Ukraine’s top military commander said on Tuesday that blocking Russian advances in the ruined city of Bakhmut remained of “paramount strategic importance” and vowed that the Ukrainian military would hold the line there despite staggering casualties on both sides.
“It is key to the stability of the defense of the entire front,” Gen. Valeriy Zaluzhny, the commander of Ukraine’s armed forces, said in a statement after meeting with President Volodymyr Zelensky and other top Ukrainian officials.
While Russian forces now control the eastern half of Bakhmut, Ukrainian forces in the western half have taken up defensive positions in abandoned fortifications behind a river that bisects the city. Ukrainian officials said they have stabilized control over the last remaining road they can use to supply and reinforce their forces.
The commander of Ukraine’s ground forces, Col. Gen. Oleksandr Syrsky, said on Monday that Russian forces, led by mercenaries from the Wagner private military company, were struggling to reach the center of Bakhmut.
“All enemy attempts to capture the city are repelled by artillery, tanks, and other firepower,” he said.
Waged since last summer, the battle for Bakhmut is one of the longest and deadliest since Russia launched its full-scale invasion nearly 13 months ago, and in recent months Moscow has allocated heaps of resources to trying to capture the city.
Some Ukrainian and Western military analysts have questioned the wisdom of maintaining the defensive line around Bakhmut, suggesting that the rate of casualties is running too high to justify holding a town of political and symbolic resonance but only marginal strategic value.
It is difficult to assess the wisdom of Ukraine’s strategy because there are no reliable, independent assessments of casualties. Both sides agree, though, that tens of thousands of Russians and Ukrainians have been injured and killed in the battle.
Ivan Kyrychevskyi, a Ukrainian defense analyst, said that Ukrainian forces had waited as long as they could to withdraw to the western half of the city and had now established “a zone of defeat” where the Russians would continue to lose large numbers of troops, weakening their forces before an expected Ukrainian offensive in the spring.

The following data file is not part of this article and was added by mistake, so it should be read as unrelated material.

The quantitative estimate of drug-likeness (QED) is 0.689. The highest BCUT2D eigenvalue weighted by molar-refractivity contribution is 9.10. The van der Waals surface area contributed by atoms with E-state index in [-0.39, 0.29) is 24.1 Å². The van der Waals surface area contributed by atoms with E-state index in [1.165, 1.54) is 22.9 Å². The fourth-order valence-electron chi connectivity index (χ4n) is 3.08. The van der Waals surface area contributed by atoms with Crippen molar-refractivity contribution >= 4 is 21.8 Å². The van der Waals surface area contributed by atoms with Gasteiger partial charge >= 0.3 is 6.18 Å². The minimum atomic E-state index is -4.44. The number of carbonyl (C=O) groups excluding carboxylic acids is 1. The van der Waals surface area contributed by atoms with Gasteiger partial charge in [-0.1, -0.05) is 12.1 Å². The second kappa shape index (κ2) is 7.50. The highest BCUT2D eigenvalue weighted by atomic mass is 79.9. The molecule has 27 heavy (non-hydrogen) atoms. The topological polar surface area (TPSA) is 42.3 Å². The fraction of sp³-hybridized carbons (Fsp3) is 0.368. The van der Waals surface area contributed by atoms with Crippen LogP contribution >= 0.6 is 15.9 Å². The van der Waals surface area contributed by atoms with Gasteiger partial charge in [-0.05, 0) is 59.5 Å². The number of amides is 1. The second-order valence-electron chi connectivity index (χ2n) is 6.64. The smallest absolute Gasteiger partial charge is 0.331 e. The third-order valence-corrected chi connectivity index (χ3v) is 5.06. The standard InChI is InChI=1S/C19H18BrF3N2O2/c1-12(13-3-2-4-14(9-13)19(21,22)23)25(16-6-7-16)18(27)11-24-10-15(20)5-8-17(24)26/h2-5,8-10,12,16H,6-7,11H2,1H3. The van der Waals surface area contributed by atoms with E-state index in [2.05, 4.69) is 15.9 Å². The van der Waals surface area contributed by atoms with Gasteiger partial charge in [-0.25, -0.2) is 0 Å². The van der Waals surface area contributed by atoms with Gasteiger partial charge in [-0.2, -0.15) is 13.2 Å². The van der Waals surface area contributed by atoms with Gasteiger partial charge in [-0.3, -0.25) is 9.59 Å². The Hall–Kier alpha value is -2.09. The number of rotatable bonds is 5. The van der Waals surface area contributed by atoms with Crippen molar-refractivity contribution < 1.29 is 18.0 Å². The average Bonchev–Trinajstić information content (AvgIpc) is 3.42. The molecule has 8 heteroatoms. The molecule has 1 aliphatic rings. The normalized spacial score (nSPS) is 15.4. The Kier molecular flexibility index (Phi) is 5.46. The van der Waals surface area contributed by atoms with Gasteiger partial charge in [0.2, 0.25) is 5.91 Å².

“The current situation is crucial to the success of our future counteroffensive,” he said.
In the northwestern corner of Bakhmut, Wagner soldiers posted photographs from an industrial complex, suggesting that they had reached the same location where Mr. Zelensky had made a daring visit in December to rally Ukrainian soldiers.
The British military’s intelligence agency said on Tuesday that Russia’s shortage of artillery ammunition has likely grown worse in recent weeks, to the extent that forces are rationing shells on many parts of the eastern front.
With Ukrainian soldiers also expressing concerns about their own shortages of ammunition, officials in Kyiv are urging Western allies to speed up delivery of arms. Oleksii Reznikov, Ukraine’s defense minister, said Tuesday that negotiations were continuing to procure more fighter jets to protect Ukraine’s skies.
Mr. Reznikov told reporters that air power will be critical for a successful counteroffensive, and that Russian forces had already moved into defensive positions in southern Ukraine, where they will try to keep control of a ribbon of land between Crimea from Russia. He also said that Moscow is making contingency plans, by digging an elaborate trench system in Crimea; new trenches are visible in recently released satellite images.
“The Russians believe that the Ukrainians will launch a counteroffensive,” Mr. Reznikov said. “And this is a good sign. We are already creating the future. They have already lost. Once they went on the defensive in their special military operation, they have already lost this war.”